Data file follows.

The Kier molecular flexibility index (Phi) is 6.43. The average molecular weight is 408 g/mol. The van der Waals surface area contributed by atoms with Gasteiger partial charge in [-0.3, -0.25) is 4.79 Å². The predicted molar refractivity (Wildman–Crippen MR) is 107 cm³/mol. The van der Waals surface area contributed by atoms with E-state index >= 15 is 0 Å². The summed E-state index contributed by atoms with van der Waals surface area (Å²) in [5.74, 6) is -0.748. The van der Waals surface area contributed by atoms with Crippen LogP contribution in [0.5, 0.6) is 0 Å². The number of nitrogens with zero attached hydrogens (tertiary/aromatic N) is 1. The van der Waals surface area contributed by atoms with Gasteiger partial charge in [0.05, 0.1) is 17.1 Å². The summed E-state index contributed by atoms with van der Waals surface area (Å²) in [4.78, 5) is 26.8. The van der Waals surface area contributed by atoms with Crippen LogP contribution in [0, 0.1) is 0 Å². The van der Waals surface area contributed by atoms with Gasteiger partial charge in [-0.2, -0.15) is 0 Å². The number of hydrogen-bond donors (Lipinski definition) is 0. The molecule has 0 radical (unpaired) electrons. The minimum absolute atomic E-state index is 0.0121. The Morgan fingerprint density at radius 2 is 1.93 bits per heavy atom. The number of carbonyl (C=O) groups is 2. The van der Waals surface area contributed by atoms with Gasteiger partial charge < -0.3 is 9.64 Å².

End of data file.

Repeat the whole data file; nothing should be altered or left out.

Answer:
The Kier molecular flexibility index (Phi) is 6.43. The average molecular weight is 408 g/mol. The van der Waals surface area contributed by atoms with Gasteiger partial charge in [-0.3, -0.25) is 4.79 Å². The predicted molar refractivity (Wildman–Crippen MR) is 107 cm³/mol. The van der Waals surface area contributed by atoms with E-state index >= 15 is 0 Å². The summed E-state index contributed by atoms with van der Waals surface area (Å²) in [5.74, 6) is -0.748. The van der Waals surface area contributed by atoms with Crippen LogP contribution in [0.5, 0.6) is 0 Å². The number of nitrogens with zero attached hydrogens (tertiary/aromatic N) is 1. The van der Waals surface area contributed by atoms with Gasteiger partial charge in [0.05, 0.1) is 17.1 Å². The summed E-state index contributed by atoms with van der Waals surface area (Å²) in [4.78, 5) is 26.8. The van der Waals surface area contributed by atoms with Crippen LogP contribution in [0, 0.1) is 0 Å². The van der Waals surface area contributed by atoms with Gasteiger partial charge in [-0.2, -0.15) is 0 Å². The number of hydrogen-bond donors (Lipinski definition) is 0. The molecule has 0 radical (unpaired) electrons. The minimum absolute atomic E-state index is 0.0121. The Morgan fingerprint density at radius 2 is 1.93 bits per heavy atom. The number of carbonyl (C=O) groups is 2. The van der Waals surface area contributed by atoms with Gasteiger partial charge < -0.3 is 9.64 Å².